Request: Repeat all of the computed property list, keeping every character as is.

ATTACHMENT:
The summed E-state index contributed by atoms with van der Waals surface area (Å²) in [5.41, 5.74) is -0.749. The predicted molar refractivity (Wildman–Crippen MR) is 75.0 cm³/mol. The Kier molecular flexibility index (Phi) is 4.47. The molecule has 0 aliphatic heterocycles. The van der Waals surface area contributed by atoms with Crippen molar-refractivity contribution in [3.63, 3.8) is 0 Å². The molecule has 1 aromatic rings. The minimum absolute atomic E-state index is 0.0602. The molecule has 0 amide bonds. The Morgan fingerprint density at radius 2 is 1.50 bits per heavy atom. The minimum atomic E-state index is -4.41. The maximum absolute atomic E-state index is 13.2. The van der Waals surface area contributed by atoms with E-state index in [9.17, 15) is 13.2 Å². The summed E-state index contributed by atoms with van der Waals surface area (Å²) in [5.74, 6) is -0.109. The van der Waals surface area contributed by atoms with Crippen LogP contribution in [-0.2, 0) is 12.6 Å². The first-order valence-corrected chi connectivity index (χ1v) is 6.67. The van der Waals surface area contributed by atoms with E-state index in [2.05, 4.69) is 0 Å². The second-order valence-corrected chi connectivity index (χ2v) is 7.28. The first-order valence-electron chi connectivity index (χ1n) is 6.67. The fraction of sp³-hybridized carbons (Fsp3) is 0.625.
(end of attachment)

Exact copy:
The summed E-state index contributed by atoms with van der Waals surface area (Å²) in [5.41, 5.74) is -0.749. The predicted molar refractivity (Wildman–Crippen MR) is 75.0 cm³/mol. The Kier molecular flexibility index (Phi) is 4.47. The molecule has 0 aliphatic heterocycles. The van der Waals surface area contributed by atoms with Crippen molar-refractivity contribution in [3.63, 3.8) is 0 Å². The molecule has 1 aromatic rings. The minimum absolute atomic E-state index is 0.0602. The molecule has 0 amide bonds. The Morgan fingerprint density at radius 2 is 1.50 bits per heavy atom. The minimum atomic E-state index is -4.41. The maximum absolute atomic E-state index is 13.2. The van der Waals surface area contributed by atoms with E-state index in [9.17, 15) is 13.2 Å². The summed E-state index contributed by atoms with van der Waals surface area (Å²) in [5.74, 6) is -0.109. The van der Waals surface area contributed by atoms with Crippen LogP contribution in [-0.2, 0) is 12.6 Å². The first-order valence-corrected chi connectivity index (χ1v) is 6.67. The van der Waals surface area contributed by atoms with E-state index in [2.05, 4.69) is 0 Å². The second-order valence-corrected chi connectivity index (χ2v) is 7.28. The first-order valence-electron chi connectivity index (χ1n) is 6.67. The fraction of sp³-hybridized carbons (Fsp3) is 0.625.